TRACON: Terminal radar approach control is a portion of airspace about 50 miles in diameter that handles departing and approaching aircraft within its space.

ATCT: An Air Traffic Control Tower is located at every airport that has regularly scheduled flights. Towers handle all takeoff, landing, and ground traffic.

FSS: A Flight Service Station provides information such as weather, route, terrain, and flight plans for private pilots flying in and out of small airports and rural areas. It assists pilots in emergencies and coordinates search-and-rescue operations for missing or overdue aircraft.

Congrats if you actually read through all of that! It’s ok if you checked out there for a sec… we did too. And those were just broad definitions of what each division is in charge of overseeing! Air traffic control is a very intricate operation, and if we get any more detailed at this point it’s gonna get really boring. Just know that there are hundreds of acronyms that thousands of people have put time into understanding so that you can be safe on your escape to Bora Bora.

 

A Day in the Life of an Air Traffic Controller

With somewhere around 14,000 operating within the FAA, air traffic controllers make up less than a third of the number of flights that take place per day. In other words, air traffic controllers have to monitor multiple flights when they’re on the clock. Of course, modern technology is a significant factor in their ability to do so, but with thousands of lives on the line, the job of an air traffic controller is exhaustively demanding.

As airports don’t really follow typical business hours, air traffic control facilities operate 24 hours per day– that’s all the time, non-stop. Most air traffic controllers work 40 hours per week, but it’s nothing like your typical 9 to 5. Rather than having a set schedule, they’ll often work a chaotic mix of daytime and graveyard shifts so that everyone on the team has an equal workload. That way, one person won’t get stuck working during peak travel hours every day. Being an air traffic controller is easily one of the more stressful job options available, so controllers are required to have at least nine hours of rest between shifts.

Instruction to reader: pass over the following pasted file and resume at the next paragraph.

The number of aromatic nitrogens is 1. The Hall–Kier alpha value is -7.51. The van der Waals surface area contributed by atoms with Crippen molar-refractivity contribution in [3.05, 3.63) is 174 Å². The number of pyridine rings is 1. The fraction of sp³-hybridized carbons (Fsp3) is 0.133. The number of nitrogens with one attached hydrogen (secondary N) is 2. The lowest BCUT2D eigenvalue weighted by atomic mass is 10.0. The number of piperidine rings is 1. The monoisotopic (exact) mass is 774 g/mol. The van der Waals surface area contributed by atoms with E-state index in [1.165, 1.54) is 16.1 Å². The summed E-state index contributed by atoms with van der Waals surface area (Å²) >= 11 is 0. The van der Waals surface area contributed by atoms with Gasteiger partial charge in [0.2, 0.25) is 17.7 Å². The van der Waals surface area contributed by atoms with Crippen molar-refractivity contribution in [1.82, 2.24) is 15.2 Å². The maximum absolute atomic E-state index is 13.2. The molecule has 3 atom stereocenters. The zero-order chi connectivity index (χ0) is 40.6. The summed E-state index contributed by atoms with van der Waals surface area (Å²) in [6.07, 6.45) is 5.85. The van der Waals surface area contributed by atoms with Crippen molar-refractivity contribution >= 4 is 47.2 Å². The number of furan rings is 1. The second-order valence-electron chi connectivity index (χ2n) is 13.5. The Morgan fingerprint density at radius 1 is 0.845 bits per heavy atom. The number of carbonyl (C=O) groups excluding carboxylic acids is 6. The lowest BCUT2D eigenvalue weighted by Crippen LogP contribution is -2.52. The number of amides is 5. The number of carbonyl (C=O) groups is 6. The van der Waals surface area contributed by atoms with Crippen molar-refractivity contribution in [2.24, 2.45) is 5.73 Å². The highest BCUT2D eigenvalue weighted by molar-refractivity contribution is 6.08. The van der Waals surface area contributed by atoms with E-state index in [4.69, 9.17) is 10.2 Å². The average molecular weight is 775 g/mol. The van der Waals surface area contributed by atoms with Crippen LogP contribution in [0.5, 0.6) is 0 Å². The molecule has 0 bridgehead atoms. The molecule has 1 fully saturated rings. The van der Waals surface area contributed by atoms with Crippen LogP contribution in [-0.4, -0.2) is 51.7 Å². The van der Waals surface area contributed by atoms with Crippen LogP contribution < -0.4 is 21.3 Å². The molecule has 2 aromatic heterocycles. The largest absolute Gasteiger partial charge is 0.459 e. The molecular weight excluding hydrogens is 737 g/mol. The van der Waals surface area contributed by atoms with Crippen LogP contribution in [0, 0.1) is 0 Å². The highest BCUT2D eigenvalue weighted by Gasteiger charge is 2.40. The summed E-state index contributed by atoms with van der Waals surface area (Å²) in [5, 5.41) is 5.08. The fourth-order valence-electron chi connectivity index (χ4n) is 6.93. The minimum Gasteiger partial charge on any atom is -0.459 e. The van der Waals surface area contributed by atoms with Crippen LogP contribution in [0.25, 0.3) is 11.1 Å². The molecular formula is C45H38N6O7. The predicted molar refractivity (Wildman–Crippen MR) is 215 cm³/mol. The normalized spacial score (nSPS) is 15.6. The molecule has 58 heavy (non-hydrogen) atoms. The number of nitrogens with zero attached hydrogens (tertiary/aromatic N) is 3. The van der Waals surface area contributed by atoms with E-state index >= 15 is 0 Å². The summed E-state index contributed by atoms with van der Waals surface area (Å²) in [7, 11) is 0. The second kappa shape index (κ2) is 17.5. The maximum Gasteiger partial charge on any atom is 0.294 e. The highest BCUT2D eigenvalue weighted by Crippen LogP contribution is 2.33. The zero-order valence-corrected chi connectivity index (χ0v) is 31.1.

There’s so much more that goes into an air traffic controller’s day, but hopefully, this is enough to help you understand just how much work goes into making sure you are able to rest easy on your neck pillow as you venture to foreign lands.

 

A good reminder for us all

We all hate delayed flights. They interrupt our plans! But there’s no destination worth putting your life at risk by boarding a plane in less than ideal conditions. We all hate having to stop at a traffic light while driving through the city, but we understand not doing so could be fatal. Let’s all remember that for the most part, flight delays and other inconveniences while traveling by plane are for our own safety. So let’s collectively agree to take a chill pill the next time we find out we’re gonna get to Disneyland a few hours late.

 

What’s next for ATC?

If you hadn’t noticed, the sky is massive. Even with tens of thousands of flights per day, there is still a lot of ground air to cover when it comes to reaching the full potential of air transportation and the use of airspace in general. While a portion of the sky is being used for commercial flights and larger shipments, there is still so much unclaimed aerospace just waiting to be used.

Imagine a world with more space on the ground thanks to services that have moved to the sky. Ordering things like food, medication, or even basic household items is just the beginning of what we could uncover with continual advances in air traffic management. Air traffic controllers could very well be a more common occupation as we continue to pioneer into the frontier of the sky.